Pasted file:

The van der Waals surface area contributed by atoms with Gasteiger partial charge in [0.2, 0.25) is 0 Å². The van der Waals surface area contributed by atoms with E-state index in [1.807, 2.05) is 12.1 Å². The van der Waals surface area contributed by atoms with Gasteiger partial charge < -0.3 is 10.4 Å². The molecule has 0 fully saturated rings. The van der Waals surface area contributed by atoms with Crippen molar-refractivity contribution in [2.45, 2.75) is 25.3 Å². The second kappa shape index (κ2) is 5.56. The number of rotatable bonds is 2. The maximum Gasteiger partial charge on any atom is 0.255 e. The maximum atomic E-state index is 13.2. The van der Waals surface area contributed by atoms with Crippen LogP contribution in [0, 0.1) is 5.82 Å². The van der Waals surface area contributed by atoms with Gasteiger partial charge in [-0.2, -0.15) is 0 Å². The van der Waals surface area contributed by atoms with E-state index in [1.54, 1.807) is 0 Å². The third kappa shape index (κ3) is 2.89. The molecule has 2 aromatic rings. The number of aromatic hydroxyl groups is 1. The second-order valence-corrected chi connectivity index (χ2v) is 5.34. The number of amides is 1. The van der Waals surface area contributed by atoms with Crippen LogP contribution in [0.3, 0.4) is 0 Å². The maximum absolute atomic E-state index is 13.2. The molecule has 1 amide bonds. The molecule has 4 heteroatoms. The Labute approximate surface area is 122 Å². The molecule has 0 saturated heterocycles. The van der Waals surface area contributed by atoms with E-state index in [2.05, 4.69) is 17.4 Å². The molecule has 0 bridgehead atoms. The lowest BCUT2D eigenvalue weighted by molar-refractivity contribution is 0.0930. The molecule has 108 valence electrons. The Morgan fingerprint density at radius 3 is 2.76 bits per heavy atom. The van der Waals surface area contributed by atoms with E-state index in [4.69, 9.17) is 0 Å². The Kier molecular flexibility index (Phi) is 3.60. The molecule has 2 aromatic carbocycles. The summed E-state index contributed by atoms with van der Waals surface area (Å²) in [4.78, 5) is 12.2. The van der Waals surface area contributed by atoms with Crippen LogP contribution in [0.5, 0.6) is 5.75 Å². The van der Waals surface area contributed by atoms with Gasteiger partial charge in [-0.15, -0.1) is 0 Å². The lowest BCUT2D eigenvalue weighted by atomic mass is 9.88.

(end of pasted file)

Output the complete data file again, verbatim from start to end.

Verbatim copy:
The van der Waals surface area contributed by atoms with Gasteiger partial charge in [0.2, 0.25) is 0 Å². The van der Waals surface area contributed by atoms with E-state index in [1.807, 2.05) is 12.1 Å². The van der Waals surface area contributed by atoms with Gasteiger partial charge < -0.3 is 10.4 Å². The molecule has 0 fully saturated rings. The van der Waals surface area contributed by atoms with Crippen molar-refractivity contribution in [2.45, 2.75) is 25.3 Å². The second kappa shape index (κ2) is 5.56. The number of rotatable bonds is 2. The maximum Gasteiger partial charge on any atom is 0.255 e. The maximum atomic E-state index is 13.2. The van der Waals surface area contributed by atoms with Crippen LogP contribution in [0, 0.1) is 5.82 Å². The van der Waals surface area contributed by atoms with Gasteiger partial charge in [-0.2, -0.15) is 0 Å². The van der Waals surface area contributed by atoms with E-state index in [1.54, 1.807) is 0 Å². The third kappa shape index (κ3) is 2.89. The molecule has 2 aromatic rings. The number of aromatic hydroxyl groups is 1. The second-order valence-corrected chi connectivity index (χ2v) is 5.34. The number of amides is 1. The van der Waals surface area contributed by atoms with Crippen LogP contribution in [0.3, 0.4) is 0 Å². The maximum absolute atomic E-state index is 13.2. The molecule has 1 amide bonds. The molecule has 4 heteroatoms. The Labute approximate surface area is 122 Å². The molecule has 0 saturated heterocycles. The van der Waals surface area contributed by atoms with E-state index in [2.05, 4.69) is 17.4 Å². The molecule has 0 bridgehead atoms. The lowest BCUT2D eigenvalue weighted by molar-refractivity contribution is 0.0930. The molecule has 108 valence electrons. The Morgan fingerprint density at radius 3 is 2.76 bits per heavy atom. The van der Waals surface area contributed by atoms with E-state index in [4.69, 9.17) is 0 Å². The Kier molecular flexibility index (Phi) is 3.60. The molecule has 2 aromatic carbocycles. The summed E-state index contributed by atoms with van der Waals surface area (Å²) in [4.78, 5) is 12.2. The van der Waals surface area contributed by atoms with Crippen LogP contribution in [0.5, 0.6) is 5.75 Å². The van der Waals surface area contributed by atoms with Gasteiger partial charge in [-0.15, -0.1) is 0 Å². The lowest BCUT2D eigenvalue weighted by atomic mass is 9.88.